Widely accepted as the beginning of America’s environmental movement, the first Earth Day was held on April 22, in 1970. More than 20 million people from all over America joined in on that day, and most have remained engaged ever since, drawing more and more people into the popular worldwide movement. Now Earth Day is the largest international civic observation, with over a billion people participating in events associated with Earth Day.

As reported by Khaleafa’s Green Khutbah Campaign, however, a GlobalScan poll surveyed public concern regarding six environmental issues. Across 18 nations, the poll found that public concern is decreasing regarding environmental issues. The poll found that public concern peaked in 2009 and has been declining for issues related to water and air pollution, diodiversity loss and natural resource depletion, and climate change in general.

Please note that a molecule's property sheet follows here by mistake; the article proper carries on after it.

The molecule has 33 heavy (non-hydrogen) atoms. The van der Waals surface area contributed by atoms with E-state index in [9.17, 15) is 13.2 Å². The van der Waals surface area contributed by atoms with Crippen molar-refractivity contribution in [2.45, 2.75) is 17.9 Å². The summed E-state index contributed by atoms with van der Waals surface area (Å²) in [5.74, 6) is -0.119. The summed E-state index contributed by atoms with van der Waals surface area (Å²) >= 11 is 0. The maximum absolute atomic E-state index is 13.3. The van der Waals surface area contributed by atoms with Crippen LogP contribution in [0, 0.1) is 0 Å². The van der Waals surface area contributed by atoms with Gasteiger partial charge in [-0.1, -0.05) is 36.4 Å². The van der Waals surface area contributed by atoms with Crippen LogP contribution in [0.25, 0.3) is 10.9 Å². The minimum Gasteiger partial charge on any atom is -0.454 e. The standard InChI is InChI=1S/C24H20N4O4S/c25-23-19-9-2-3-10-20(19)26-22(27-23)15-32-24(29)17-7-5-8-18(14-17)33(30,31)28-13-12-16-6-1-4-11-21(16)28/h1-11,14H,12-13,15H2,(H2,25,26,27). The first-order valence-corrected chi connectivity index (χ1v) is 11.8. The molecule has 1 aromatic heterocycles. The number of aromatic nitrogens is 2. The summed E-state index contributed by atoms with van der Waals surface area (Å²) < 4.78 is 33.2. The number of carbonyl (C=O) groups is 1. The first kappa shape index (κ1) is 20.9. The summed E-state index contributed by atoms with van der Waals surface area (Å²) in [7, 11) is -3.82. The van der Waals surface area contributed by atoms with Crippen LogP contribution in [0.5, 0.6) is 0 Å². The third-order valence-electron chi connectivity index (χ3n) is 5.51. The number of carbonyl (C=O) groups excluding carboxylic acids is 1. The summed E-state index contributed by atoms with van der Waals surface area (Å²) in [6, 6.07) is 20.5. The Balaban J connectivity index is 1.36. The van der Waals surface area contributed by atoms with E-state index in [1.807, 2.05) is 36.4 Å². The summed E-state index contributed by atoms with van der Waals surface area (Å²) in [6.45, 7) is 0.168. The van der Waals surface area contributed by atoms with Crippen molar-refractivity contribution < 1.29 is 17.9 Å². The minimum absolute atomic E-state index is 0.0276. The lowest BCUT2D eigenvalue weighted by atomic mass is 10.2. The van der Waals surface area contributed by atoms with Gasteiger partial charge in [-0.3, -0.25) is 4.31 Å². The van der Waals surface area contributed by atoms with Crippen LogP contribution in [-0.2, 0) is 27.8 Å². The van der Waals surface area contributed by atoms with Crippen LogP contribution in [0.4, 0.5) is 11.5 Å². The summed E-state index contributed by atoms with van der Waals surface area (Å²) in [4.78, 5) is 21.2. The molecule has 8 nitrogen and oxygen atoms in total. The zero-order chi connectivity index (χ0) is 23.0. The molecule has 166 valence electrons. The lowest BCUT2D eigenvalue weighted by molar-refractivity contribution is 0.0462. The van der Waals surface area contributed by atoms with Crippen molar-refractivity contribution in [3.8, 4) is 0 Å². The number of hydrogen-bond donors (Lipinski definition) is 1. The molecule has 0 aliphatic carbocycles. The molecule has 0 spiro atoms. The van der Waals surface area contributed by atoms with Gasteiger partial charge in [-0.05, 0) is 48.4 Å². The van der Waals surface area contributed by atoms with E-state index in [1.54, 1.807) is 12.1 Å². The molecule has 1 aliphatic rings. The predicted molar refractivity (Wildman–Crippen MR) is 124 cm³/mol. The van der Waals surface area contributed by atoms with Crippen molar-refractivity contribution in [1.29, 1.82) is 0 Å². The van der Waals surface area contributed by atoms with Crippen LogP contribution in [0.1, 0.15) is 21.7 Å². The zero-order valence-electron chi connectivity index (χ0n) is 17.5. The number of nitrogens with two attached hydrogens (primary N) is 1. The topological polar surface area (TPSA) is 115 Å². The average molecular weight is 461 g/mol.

Although the poll indicated that public concern about climate change is currently lower than its peak in 2009, it is still better than its low point between 1998 and 2003. Further commenting on its poll, GlobeScan Chairman Doug Miller noted that scientific reports indicate that “environmental damage is stronger than ever—but our data shows that economic crisis and a lack of political leadership mean that the public are starting to tune out.”

Corruption has appeared on the land and in the sea because of what the hands of humans have wrought. This in order that we give them a taste of the consequences of their misdeeds that perhaps they will turn to the path of right guidance.
[Quran 30:41]

Tuning Out is Not an Option for Muslims